Cell viability and drug sensitivity were measured using a CellTiter-Glo® Cell Viability Assay Kit (Promega) according to the manufacturer’s protocol. Briefly, cells were cultured in sextuplicate in 96-well plates (∼250 cells per well) and incubated for 24 h to allow cell attachment on the surface of the wells in charcoal-stripped serum. Then, cells were exposed to different concentration of drugs. The effects on cell viability were tested when drugs present in the culture medium. On day six, cell viability was assessed by adding 100 μL per well of cell titer glow (Promega) followed by a 10 min incubation at 37 °C and measured by the amount of luminescence using a 96-well plate luminometer (GlowMax; Promega). Background was subtracted using the medium-only control wells.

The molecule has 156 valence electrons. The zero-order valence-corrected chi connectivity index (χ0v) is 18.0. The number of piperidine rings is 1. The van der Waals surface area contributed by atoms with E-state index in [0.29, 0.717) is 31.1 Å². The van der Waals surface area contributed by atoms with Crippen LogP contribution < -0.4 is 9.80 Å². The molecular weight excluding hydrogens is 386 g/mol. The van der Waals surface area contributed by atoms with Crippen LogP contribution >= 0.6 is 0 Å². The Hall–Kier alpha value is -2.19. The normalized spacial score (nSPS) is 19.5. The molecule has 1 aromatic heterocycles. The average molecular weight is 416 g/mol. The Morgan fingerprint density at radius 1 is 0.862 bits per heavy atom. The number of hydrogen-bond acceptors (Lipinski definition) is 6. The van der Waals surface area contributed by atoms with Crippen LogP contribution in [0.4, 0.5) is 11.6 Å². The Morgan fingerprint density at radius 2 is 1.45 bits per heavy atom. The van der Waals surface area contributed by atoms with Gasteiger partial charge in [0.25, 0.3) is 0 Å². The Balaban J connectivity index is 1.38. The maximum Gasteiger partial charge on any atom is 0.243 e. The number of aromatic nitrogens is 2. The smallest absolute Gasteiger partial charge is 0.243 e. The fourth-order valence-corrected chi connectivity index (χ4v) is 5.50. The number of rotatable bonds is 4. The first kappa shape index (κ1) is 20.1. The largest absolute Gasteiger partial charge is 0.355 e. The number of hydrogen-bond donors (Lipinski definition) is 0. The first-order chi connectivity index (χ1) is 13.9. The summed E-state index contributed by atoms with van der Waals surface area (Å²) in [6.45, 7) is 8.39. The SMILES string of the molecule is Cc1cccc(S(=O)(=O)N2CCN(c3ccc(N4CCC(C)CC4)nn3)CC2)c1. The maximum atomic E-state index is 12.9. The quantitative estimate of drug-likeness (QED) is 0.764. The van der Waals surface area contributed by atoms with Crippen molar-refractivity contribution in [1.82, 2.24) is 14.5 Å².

In situ proximity ligation assay